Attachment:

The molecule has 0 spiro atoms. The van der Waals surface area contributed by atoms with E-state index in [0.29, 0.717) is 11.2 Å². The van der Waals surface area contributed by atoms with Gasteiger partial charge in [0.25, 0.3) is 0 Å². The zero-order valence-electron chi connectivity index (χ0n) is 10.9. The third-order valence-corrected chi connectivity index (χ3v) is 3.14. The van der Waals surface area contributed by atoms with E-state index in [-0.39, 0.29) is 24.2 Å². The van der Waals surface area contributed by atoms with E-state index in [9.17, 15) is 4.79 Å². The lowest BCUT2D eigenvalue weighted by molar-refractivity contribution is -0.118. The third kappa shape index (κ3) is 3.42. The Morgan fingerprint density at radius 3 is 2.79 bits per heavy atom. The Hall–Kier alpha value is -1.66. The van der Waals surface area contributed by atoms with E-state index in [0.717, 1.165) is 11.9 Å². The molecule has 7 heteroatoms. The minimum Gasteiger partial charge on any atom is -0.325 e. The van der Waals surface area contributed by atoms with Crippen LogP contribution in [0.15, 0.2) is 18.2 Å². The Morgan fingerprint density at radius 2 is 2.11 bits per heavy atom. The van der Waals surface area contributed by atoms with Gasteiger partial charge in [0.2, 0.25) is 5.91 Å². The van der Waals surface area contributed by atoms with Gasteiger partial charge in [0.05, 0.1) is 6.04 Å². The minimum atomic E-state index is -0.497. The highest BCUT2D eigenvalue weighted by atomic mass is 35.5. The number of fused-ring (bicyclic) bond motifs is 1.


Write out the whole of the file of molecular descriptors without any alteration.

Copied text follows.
The molecule has 0 spiro atoms. The van der Waals surface area contributed by atoms with E-state index in [0.29, 0.717) is 11.2 Å². The van der Waals surface area contributed by atoms with Gasteiger partial charge in [0.25, 0.3) is 0 Å². The zero-order valence-electron chi connectivity index (χ0n) is 10.9. The third-order valence-corrected chi connectivity index (χ3v) is 3.14. The van der Waals surface area contributed by atoms with E-state index in [-0.39, 0.29) is 24.2 Å². The van der Waals surface area contributed by atoms with E-state index in [9.17, 15) is 4.79 Å². The lowest BCUT2D eigenvalue weighted by molar-refractivity contribution is -0.118. The third kappa shape index (κ3) is 3.42. The Morgan fingerprint density at radius 3 is 2.79 bits per heavy atom. The Hall–Kier alpha value is -1.66. The van der Waals surface area contributed by atoms with E-state index in [0.717, 1.165) is 11.9 Å². The molecule has 7 heteroatoms. The minimum Gasteiger partial charge on any atom is -0.325 e. The van der Waals surface area contributed by atoms with Crippen LogP contribution in [0.15, 0.2) is 18.2 Å². The Morgan fingerprint density at radius 2 is 2.11 bits per heavy atom. The van der Waals surface area contributed by atoms with Gasteiger partial charge in [0.2, 0.25) is 5.91 Å². The van der Waals surface area contributed by atoms with Gasteiger partial charge in [0.05, 0.1) is 6.04 Å². The minimum atomic E-state index is -0.497. The highest BCUT2D eigenvalue weighted by atomic mass is 35.5. The number of fused-ring (bicyclic) bond motifs is 1.